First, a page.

AuthorTopic: degrees of freedom
@2009-11-02 23:36:00
I'm having trouble learning degrees of freedom. And this seems to be a part of all of the level II tests.
It is related to the number of observations?
From the number of observations, I think you subtract one plus the number of variables in the regression equation. Is this correct?

Don't miss this question on the test!!!! Past history (the last 3 years) shows it WILL be on the test.
For example:
People who pass the test = 50 + .7(hours studied) + .6(mba)+.1(luck)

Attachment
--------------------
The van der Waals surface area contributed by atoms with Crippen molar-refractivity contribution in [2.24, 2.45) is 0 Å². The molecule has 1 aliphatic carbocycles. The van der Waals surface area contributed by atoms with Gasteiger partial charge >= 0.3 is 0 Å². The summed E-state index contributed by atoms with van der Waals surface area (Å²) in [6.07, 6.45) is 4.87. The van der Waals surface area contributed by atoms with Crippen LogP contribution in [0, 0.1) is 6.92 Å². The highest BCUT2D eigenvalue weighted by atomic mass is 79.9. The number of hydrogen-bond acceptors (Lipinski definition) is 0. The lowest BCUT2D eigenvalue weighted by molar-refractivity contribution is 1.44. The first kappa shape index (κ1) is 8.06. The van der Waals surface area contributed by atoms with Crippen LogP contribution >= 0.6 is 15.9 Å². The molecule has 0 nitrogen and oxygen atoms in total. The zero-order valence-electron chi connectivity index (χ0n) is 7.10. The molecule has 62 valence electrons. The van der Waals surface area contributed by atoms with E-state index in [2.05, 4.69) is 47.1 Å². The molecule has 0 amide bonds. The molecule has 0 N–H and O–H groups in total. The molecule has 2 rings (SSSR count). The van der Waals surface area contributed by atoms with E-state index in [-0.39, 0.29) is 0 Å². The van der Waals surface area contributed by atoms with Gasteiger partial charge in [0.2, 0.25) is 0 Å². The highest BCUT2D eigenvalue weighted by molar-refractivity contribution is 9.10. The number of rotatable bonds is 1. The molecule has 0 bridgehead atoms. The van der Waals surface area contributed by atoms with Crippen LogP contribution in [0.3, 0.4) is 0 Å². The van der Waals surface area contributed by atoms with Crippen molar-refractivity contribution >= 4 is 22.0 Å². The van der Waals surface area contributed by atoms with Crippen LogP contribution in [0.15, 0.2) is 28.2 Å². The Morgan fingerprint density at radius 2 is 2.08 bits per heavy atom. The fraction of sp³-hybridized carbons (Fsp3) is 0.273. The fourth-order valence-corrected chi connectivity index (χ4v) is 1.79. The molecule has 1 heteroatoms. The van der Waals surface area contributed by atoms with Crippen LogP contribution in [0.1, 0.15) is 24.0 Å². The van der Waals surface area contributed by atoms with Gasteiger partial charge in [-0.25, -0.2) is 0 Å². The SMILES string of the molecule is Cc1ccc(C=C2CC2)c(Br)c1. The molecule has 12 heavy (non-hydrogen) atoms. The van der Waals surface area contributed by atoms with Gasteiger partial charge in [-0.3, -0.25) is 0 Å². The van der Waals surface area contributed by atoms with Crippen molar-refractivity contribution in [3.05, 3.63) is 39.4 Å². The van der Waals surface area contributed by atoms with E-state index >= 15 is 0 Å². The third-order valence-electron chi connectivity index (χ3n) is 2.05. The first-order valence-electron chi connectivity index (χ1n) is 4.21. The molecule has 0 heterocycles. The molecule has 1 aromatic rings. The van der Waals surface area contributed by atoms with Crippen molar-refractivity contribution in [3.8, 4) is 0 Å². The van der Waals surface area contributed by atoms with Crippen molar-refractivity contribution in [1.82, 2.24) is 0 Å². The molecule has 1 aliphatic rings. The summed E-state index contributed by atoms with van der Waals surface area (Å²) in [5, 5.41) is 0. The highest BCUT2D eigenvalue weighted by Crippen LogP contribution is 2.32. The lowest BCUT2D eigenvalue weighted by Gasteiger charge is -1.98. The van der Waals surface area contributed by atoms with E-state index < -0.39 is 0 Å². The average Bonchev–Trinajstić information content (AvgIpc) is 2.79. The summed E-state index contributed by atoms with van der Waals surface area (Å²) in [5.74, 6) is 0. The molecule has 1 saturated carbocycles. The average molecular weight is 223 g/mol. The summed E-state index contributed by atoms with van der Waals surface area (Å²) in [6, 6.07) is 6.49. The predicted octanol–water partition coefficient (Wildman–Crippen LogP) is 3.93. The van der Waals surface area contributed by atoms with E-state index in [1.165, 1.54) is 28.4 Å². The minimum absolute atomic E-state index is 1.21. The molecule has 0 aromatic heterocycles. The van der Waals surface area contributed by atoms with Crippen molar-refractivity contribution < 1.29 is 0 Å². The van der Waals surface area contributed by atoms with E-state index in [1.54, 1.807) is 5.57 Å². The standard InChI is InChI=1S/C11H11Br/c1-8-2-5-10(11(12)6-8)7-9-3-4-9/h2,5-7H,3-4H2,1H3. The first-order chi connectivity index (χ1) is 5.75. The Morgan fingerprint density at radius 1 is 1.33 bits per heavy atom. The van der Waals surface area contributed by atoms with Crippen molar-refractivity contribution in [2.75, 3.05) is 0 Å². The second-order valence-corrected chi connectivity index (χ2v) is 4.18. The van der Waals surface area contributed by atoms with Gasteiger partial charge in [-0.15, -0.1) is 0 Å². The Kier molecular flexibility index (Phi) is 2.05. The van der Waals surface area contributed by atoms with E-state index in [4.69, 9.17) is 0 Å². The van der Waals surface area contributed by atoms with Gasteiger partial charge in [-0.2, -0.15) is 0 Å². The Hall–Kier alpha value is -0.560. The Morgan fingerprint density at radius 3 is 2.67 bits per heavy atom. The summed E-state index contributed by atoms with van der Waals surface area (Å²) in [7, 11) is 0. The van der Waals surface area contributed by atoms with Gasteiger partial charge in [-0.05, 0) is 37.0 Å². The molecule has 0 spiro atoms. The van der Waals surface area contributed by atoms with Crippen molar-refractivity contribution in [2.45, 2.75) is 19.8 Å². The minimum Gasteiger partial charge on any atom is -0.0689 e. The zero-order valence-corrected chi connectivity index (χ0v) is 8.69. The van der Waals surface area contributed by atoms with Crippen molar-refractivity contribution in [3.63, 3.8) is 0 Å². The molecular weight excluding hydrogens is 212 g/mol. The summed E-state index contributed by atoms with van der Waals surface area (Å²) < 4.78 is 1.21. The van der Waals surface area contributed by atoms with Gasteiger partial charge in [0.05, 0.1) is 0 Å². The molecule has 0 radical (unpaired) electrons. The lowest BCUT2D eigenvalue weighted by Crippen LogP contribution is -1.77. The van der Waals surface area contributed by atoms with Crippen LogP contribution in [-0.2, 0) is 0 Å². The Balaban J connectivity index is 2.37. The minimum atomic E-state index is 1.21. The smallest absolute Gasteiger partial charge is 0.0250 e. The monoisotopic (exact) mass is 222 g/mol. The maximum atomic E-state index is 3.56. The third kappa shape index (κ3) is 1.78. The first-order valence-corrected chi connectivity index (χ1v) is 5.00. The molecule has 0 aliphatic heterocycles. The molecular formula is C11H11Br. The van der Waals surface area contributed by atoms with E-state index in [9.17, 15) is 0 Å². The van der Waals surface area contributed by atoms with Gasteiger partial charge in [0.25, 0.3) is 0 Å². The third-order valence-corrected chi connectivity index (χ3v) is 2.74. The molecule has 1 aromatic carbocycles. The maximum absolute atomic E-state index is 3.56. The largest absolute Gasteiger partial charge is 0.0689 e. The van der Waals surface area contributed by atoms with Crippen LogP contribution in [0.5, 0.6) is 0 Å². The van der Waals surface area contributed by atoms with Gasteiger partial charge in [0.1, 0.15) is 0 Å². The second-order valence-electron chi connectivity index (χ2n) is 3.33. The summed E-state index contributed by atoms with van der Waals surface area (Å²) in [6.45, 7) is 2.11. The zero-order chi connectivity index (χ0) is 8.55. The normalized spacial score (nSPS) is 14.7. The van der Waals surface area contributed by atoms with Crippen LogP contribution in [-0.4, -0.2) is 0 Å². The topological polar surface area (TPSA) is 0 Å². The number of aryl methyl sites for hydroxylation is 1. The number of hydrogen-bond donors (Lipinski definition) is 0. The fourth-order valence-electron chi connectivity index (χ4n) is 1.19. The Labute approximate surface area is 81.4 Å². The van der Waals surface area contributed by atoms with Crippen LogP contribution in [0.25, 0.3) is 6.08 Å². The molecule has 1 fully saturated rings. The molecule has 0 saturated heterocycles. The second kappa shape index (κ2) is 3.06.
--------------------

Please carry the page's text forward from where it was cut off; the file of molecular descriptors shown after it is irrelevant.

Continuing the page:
Let's say the number of observations is 20
The degrees of freedom would be 20-3-1.
Is this correct? (I think so.)
@2010-04-02 05:31:00
There are two method of calculating the degree of freedom for a regression model.

First method use n - d - 1, where the n represents number of observation and d represents number of independent variables in the model.

Second method use n - d, where the n still represents number of observation and the d, however, represents number of variable (independent variable + constant) in the right hand side of the equation.

Both method will come out with the same degree of freedom.

CFA Discussion Topic: degrees of freedom

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Martin Rockenfeldt

Martin Rockenfeldt